response header field is listed in Variants. their corresponding response header field is listed in Variants.
If any member of the Vary header does not have a corresponding If any member of the Vary header does not have a corresponding
variant that is understood by the implementation, it is still subject variant that is understood by the implementation, it is still subject
to the requirements there. to the requirements there.
See Section 5.1.3 for an example. See Section 5.1.3 for an example.
In practice, implementation of Vary varies considerably. As a In practice, implementation of Vary varies considerably. As a
result, cache efficiency might drop considerably when Variants does result, cache efficiency might drop considerably when Variants does
not contain all of the headers referenced by Vary, because some not contain all of the headers referenced by Vary, because some
implementations might choose to disable Variants processing when this implementations might choose to disable Variants processing when this
is the case. is the case.
3. The "Variant-Key" HTTP Header Field 3. The "Variant-Key" HTTP Header Field
The Variant-Key HTTP response header field is used to indicate the The Variant-Key HTTP response header field is used to indicate the
values from the Variants header field that identify the values from the Variants header field that identify the
representation it occurs within. representation it occurs within.
Variant-Key = available-values Variant-Key = 1#available-values
available-values = available-value *( ";" available-value ) available-values = available-value *( ";" available-value )
Each member of the list contains the selected available-value(s), in Each member of the list contains the selected available-value(s), in
the same order as the variants listed in the Variants header field. the same order as the variants listed in the Variants header field.
Therefore, Variant-Key MUST be the same length (in comma-separated Therefore, Variant-Key MUST be the same length (in comma-separated
members) as Variants, and each member MUST correspond in position to members) as Variants, and each member MUST correspond in position to
its companion in Variants. its companion in Variants.
For example: For example:
skipping to change at page 7, line 45 skipping to change at page 8, line 5
This highlights an important aspect of Variant-Key; it is only used This highlights an important aspect of Variant-Key; it is only used
to indicate what request attributes are associated with the response to indicate what request attributes are associated with the response
containing it; this is different from headers like Content-Encoding, containing it; this is different from headers like Content-Encoding,
which indicate attributes of the response itself. which indicate attributes of the response itself.
3.1. Generating a Variant-Key List 3.1. Generating a Variant-Key List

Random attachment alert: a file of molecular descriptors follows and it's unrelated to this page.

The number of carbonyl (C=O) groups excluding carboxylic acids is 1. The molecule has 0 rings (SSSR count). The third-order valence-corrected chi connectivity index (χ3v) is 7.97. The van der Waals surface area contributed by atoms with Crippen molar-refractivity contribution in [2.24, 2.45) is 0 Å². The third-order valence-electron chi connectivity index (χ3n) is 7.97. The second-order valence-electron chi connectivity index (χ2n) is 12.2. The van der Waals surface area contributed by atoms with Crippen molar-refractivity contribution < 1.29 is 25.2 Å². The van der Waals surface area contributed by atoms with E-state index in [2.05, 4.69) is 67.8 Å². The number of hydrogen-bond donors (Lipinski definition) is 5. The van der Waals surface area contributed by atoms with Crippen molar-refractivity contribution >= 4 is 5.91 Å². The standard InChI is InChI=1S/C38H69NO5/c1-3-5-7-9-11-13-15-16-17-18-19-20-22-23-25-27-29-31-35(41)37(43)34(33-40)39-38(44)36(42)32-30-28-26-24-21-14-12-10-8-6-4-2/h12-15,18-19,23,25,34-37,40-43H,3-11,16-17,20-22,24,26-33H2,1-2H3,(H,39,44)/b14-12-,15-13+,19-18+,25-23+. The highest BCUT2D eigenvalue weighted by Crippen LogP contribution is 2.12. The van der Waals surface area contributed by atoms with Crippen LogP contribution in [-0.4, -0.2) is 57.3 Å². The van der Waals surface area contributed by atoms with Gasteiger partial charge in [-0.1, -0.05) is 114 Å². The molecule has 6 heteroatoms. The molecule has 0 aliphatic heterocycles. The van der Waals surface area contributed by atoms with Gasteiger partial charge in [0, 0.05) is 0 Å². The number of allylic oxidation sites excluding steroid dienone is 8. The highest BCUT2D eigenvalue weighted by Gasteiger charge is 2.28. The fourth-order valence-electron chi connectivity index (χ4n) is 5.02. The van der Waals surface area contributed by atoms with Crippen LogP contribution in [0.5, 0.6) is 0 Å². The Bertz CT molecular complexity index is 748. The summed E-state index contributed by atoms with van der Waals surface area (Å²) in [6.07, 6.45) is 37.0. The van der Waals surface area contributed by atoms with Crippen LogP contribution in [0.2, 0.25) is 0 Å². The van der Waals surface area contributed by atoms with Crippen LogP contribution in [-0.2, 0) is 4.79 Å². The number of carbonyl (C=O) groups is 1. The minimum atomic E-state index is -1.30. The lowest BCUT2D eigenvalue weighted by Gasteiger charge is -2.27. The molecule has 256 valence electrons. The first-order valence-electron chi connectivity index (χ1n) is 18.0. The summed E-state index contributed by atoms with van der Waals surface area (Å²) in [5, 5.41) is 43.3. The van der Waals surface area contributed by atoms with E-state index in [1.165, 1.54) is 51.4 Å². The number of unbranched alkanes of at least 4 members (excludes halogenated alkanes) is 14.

This algorithm generates a list of normalised strings from Variant- This algorithm generates a list of normalised strings from Variant-
Key, suitable for comparison with values generated by Section 4. Key, suitable for comparison with values generated by Section 4.
Given stored-headers, a set of headers from a stored response, a Given stored-headers (a set of headers from a stored response), a
normalised list of variant-keys for that message can be generated by: normalised list of variant-keys for that message can be generated by
following this algorithm:
1. Let variant-keys be an empty list. 1. Let variant-keys be an empty list.
2. Let variant-key-header be a string, the result of selecting all 2. Let variant-key-header be a string, the result of selecting all
field-values of stored-headers whose field-name is "Variant-Key" field-values of stored-headers whose field-name is "Variant-Key"
and joining them with a comma (","). and joining them with a comma (",").
3. Let value-list be the result of splitting variant-key-header on 3. Let value-list be the result of splitting variant-key-header on
commas (","). commas (",").
skipping to change at page 8, line 29 skipping to change at page 8, line 39
4. Cache Behaviour 4. Cache Behaviour
Caches that implement the Variants header field and the relevant Caches that implement the Variants header field and the relevant
semantics of the field-name it contains can use that knowledge to semantics of the field-name it contains can use that knowledge to
either select an appropriate stored representation, or forward the either select an appropriate stored representation, or forward the
request if no appropriate representation is stored. request if no appropriate representation is stored.
They do so by running this algorithm (or its functional equivalent) They do so by running this algorithm (or its functional equivalent)
upon receiving a request: upon receiving a request:
Given incoming-request, a mapping of field-names to lists of field Given incoming-request (a mapping of field-names to lists of field
values, and stored-responses, a list of stored responses suitable for values), and stored-responses (a list of stored responses suitable